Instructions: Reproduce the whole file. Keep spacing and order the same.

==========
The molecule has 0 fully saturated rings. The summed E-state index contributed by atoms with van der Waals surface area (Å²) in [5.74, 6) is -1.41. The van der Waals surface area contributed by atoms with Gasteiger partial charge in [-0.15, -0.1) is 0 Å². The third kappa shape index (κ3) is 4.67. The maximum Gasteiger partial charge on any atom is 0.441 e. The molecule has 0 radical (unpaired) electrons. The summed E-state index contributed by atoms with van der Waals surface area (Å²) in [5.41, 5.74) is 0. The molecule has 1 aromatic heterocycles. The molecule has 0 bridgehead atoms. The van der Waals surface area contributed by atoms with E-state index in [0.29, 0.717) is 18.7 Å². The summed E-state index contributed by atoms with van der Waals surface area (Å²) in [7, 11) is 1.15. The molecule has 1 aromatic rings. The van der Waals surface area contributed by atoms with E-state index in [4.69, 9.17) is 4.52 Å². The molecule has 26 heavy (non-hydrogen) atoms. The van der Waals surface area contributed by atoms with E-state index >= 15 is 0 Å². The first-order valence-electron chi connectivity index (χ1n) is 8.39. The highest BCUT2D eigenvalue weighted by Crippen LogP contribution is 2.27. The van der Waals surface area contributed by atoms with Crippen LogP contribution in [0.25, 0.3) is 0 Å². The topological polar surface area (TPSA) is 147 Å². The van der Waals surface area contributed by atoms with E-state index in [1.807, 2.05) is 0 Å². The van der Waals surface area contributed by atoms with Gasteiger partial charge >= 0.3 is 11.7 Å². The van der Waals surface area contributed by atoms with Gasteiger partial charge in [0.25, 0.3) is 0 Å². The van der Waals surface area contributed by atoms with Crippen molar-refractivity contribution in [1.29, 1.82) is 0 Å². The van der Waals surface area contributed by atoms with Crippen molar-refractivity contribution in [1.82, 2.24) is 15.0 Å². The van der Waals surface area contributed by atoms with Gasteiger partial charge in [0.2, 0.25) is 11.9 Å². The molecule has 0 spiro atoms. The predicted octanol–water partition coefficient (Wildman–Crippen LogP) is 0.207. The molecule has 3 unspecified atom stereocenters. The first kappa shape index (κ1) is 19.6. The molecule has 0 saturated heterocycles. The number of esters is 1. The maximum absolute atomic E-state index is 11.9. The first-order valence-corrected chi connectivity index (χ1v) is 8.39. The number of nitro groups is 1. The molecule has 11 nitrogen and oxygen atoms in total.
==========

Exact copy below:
The molecule has 0 fully saturated rings. The summed E-state index contributed by atoms with van der Waals surface area (Å²) in [5.74, 6) is -1.41. The van der Waals surface area contributed by atoms with Gasteiger partial charge in [-0.15, -0.1) is 0 Å². The third kappa shape index (κ3) is 4.67. The maximum Gasteiger partial charge on any atom is 0.441 e. The molecule has 0 radical (unpaired) electrons. The summed E-state index contributed by atoms with van der Waals surface area (Å²) in [5.41, 5.74) is 0. The molecule has 1 aromatic heterocycles. The molecule has 0 bridgehead atoms. The van der Waals surface area contributed by atoms with E-state index in [0.29, 0.717) is 18.7 Å². The summed E-state index contributed by atoms with van der Waals surface area (Å²) in [7, 11) is 1.15. The molecule has 1 aromatic rings. The van der Waals surface area contributed by atoms with E-state index in [4.69, 9.17) is 4.52 Å². The molecule has 26 heavy (non-hydrogen) atoms. The van der Waals surface area contributed by atoms with E-state index >= 15 is 0 Å². The first-order valence-electron chi connectivity index (χ1n) is 8.39. The highest BCUT2D eigenvalue weighted by Crippen LogP contribution is 2.27. The van der Waals surface area contributed by atoms with Crippen LogP contribution in [0.25, 0.3) is 0 Å². The topological polar surface area (TPSA) is 147 Å². The van der Waals surface area contributed by atoms with E-state index in [1.807, 2.05) is 0 Å². The van der Waals surface area contributed by atoms with Gasteiger partial charge >= 0.3 is 11.7 Å². The van der Waals surface area contributed by atoms with Gasteiger partial charge in [0.25, 0.3) is 0 Å². The van der Waals surface area contributed by atoms with Crippen molar-refractivity contribution in [1.29, 1.82) is 0 Å². The van der Waals surface area contributed by atoms with Crippen molar-refractivity contribution in [1.82, 2.24) is 15.0 Å². The van der Waals surface area contributed by atoms with Gasteiger partial charge in [0.2, 0.25) is 11.9 Å². The molecule has 0 spiro atoms. The predicted octanol–water partition coefficient (Wildman–Crippen LogP) is 0.207. The molecule has 3 unspecified atom stereocenters. The first kappa shape index (κ1) is 19.6. The molecule has 0 saturated heterocycles. The number of esters is 1. The maximum absolute atomic E-state index is 11.9. The first-order valence-corrected chi connectivity index (χ1v) is 8.39. The number of nitro groups is 1. The molecule has 11 nitrogen and oxygen atoms in total.